9.     Section 149, IPC consists of two parts. The first part of the section means that the offence to be committed in prosecution of the common object must be one which is committed with a view to accomplish the 8 common object. In order that the offence may fall within the first part, the offence must be connected immediately with the common object of the unlawful assembly of which the accused was member. Even if the offence committed is not in direct prosecution of the common object of the assembly, it may yet fall under Section 141, if it can be held that the offence was such as the members knew was likely to be committed and this is what is required in the second part of the section. The purpose for which the members of the assembly set out or desired to achieve is the object. If the object desired by all the members is the same, the knowledge that is the object which is being pursued is shared by all the members and they are in general agreement as to how it is to be achieved and that is now the common object of the assembly. An object is entertained in the human mind, and it being merely a mental attitude, no direct evidence can be available and, like intention, has generally to be gathered from the act which the person commits and the result therefrom. Though no hard and fast rule can be laid down under the circumstances from which the common object can be culled out, it may reasonably be collected from the nature of the assembly, arms it carries and behaviour at or before or after the scene of incident. The word `knew' used in the second branch of the section implies something more than a possibility and it cannot be made to bear the sense of 9 `might have been known'. Positive knowledge is necessary. When an offence is committed in prosecution of the common object, it would generally be an offence which the members of the unlawful assembly knew was likely to be committed in prosecution of the common object. That, however, does not make the converse proposition true; there may be cases which would come within the second part but not within the first part. The distinction between the two parts of Section 149 cannot be ignored or obliterated. In every case it would be an issue to be determined, whether the offence committed falls within the first part or it was an offence such as the members of the assembly knew to be likely to be committed in prosecution of the common object and falls within the second part.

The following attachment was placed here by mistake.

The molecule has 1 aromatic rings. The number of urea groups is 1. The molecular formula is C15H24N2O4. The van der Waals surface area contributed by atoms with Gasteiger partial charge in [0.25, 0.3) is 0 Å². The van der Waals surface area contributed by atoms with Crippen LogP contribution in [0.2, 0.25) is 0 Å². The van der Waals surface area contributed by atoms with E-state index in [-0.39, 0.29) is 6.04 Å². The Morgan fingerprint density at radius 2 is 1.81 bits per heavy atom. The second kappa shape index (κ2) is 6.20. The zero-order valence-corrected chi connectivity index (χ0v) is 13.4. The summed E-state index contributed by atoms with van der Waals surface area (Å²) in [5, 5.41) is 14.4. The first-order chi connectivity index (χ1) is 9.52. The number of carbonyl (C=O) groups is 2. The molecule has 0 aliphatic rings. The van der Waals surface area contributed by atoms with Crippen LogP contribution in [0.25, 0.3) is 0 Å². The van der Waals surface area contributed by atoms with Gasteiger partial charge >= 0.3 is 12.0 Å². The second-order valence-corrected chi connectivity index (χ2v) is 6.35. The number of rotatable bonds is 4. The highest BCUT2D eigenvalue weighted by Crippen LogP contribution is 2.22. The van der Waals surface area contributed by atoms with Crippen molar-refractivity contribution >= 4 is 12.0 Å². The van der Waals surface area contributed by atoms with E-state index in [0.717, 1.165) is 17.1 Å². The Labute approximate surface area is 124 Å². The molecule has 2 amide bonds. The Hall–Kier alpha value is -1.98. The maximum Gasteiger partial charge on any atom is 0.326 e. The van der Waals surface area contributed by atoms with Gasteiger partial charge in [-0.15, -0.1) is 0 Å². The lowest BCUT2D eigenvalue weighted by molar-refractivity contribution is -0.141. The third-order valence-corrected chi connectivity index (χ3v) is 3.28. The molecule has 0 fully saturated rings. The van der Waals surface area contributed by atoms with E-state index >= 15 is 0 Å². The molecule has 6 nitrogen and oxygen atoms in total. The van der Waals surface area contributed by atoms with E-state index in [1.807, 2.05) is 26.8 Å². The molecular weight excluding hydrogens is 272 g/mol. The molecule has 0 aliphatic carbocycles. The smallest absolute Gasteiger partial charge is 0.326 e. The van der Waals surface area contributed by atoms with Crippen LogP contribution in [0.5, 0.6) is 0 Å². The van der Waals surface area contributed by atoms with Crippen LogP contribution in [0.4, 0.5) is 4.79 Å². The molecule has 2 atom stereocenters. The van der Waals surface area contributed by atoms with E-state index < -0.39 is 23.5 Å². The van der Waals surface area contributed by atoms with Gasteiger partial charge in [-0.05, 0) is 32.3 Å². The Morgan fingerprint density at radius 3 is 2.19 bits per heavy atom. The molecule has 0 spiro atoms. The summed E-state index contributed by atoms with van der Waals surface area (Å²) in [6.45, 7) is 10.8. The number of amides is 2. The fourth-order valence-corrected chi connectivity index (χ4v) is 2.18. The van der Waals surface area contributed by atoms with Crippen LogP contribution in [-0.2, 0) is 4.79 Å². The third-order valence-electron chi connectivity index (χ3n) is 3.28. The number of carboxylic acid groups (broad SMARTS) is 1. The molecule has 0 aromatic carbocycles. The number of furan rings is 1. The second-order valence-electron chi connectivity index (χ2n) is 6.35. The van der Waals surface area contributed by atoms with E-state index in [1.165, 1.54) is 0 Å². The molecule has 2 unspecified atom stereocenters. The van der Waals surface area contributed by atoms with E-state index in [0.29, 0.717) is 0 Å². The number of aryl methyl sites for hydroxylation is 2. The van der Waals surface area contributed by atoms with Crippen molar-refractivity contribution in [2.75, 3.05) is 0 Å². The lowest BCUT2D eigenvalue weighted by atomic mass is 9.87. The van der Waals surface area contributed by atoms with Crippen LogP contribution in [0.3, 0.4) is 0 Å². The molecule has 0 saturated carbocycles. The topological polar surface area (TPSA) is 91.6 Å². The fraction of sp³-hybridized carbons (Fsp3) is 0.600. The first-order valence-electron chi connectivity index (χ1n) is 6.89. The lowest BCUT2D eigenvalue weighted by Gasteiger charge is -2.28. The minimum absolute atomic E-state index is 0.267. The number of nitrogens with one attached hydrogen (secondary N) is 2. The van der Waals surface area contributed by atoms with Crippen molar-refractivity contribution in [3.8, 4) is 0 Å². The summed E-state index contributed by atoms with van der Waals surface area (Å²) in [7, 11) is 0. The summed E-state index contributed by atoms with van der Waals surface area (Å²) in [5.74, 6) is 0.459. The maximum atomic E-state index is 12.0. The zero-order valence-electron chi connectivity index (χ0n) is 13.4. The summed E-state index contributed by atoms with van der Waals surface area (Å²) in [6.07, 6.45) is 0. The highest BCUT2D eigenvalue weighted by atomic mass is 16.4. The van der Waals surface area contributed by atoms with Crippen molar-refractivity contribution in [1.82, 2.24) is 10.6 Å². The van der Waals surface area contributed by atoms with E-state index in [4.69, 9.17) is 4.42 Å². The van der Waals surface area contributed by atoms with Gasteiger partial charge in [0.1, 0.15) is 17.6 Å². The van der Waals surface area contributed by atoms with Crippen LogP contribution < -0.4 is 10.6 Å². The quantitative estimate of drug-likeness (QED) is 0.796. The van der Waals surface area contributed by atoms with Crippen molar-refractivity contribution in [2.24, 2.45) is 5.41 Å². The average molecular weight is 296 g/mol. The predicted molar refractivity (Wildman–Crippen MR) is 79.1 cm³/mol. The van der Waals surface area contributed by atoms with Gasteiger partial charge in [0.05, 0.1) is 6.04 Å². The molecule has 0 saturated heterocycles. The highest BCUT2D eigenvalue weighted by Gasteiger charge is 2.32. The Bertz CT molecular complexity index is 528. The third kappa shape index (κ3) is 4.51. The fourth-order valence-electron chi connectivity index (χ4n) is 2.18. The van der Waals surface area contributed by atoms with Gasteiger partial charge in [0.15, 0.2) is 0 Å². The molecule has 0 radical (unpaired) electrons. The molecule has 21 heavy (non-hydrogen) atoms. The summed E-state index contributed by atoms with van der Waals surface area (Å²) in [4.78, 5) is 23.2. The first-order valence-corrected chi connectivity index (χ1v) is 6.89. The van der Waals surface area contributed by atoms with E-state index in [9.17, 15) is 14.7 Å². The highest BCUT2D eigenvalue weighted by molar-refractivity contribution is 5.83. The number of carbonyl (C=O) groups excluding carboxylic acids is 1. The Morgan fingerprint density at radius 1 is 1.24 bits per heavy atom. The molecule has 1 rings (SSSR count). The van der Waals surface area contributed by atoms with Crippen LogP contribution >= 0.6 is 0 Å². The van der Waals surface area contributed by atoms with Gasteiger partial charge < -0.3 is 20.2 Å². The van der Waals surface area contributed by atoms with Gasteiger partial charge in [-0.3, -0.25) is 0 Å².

However, there may be cases which would be within first part, but offences committed in prosecution of the common object would be generally, if not always, be within the second part, namely, offences which the parties knew to be likely committed in the prosecution of the common object. (See Chikkarange Gowda and others v. State of Mysore : AIR 1956 SC 731.)

10.  In State of U.P. v. Dan Singh and Ors. (1997 (3) SCC 747) it was observed that it is not necessary for the prosecution to prove which of the members of the unlawful assembly did which or what act. Reference was 10 made to Lalji v. State of U.P. (1989 (1) SCC 437) where it was observed that:

"while overt act and active participation may indicate common intention of the person perpetrating the crime, the mere presence in the unlawful assembly may fasten vicariously criminal liability under Section 149".

11.  This position has been elaborately stated by this Court in Gangadhar Behera and Ors. v. State of Orissa (2002 (8) SCC 381) and Shivjee Singh and Ors. v. State of Bihar (SLP (Crl.) No.1494/2004 disposed of on 30.7.2008).

12.  Considering the evidence on record the High Court's judgment cannot be in any event deficient. However, considering the role ascribed to the appellants and the nature of injuries caused while upholding the conviction we reduce the sentence to the period already undergone which is stated to be of substantial part of the sentence imposed.

13.  The appeal is disposed of accordingly.

...................................J. (Dr. ARIJIT PASAYAT)

....................................J.